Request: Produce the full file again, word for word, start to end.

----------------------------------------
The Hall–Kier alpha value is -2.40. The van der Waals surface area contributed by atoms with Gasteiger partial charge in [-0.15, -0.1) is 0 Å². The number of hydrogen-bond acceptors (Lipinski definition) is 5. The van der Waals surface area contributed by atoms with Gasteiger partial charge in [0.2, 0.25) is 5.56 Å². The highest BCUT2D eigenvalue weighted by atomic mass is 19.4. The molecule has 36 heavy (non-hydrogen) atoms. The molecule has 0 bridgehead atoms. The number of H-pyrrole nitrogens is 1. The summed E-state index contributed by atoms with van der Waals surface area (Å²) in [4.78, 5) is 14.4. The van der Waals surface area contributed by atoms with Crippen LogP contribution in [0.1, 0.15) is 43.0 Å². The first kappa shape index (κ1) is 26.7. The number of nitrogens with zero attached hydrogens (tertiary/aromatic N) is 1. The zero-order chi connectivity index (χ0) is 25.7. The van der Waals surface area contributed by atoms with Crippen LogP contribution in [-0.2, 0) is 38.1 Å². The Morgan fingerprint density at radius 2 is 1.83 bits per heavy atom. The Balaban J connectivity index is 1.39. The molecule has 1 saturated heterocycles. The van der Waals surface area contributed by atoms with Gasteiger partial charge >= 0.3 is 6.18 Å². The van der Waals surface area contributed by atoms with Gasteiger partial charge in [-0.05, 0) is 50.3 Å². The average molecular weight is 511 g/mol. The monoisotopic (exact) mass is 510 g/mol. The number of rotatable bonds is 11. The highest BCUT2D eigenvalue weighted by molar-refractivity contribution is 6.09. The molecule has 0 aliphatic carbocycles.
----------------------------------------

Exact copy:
The Hall–Kier alpha value is -2.40. The van der Waals surface area contributed by atoms with Gasteiger partial charge in [-0.15, -0.1) is 0 Å². The number of hydrogen-bond acceptors (Lipinski definition) is 5. The van der Waals surface area contributed by atoms with Gasteiger partial charge in [0.2, 0.25) is 5.56 Å². The highest BCUT2D eigenvalue weighted by atomic mass is 19.4. The molecule has 36 heavy (non-hydrogen) atoms. The molecule has 0 bridgehead atoms. The number of H-pyrrole nitrogens is 1. The summed E-state index contributed by atoms with van der Waals surface area (Å²) in [4.78, 5) is 14.4. The van der Waals surface area contributed by atoms with Crippen LogP contribution in [0.1, 0.15) is 43.0 Å². The first kappa shape index (κ1) is 26.7. The number of nitrogens with zero attached hydrogens (tertiary/aromatic N) is 1. The zero-order chi connectivity index (χ0) is 25.7. The van der Waals surface area contributed by atoms with Crippen LogP contribution in [-0.2, 0) is 38.1 Å². The Morgan fingerprint density at radius 2 is 1.83 bits per heavy atom. The Balaban J connectivity index is 1.39. The molecule has 1 saturated heterocycles. The van der Waals surface area contributed by atoms with Gasteiger partial charge >= 0.3 is 6.18 Å². The van der Waals surface area contributed by atoms with Gasteiger partial charge in [-0.05, 0) is 50.3 Å². The average molecular weight is 511 g/mol. The monoisotopic (exact) mass is 510 g/mol. The number of rotatable bonds is 11. The highest BCUT2D eigenvalue weighted by molar-refractivity contribution is 6.09. The molecule has 0 aliphatic carbocycles.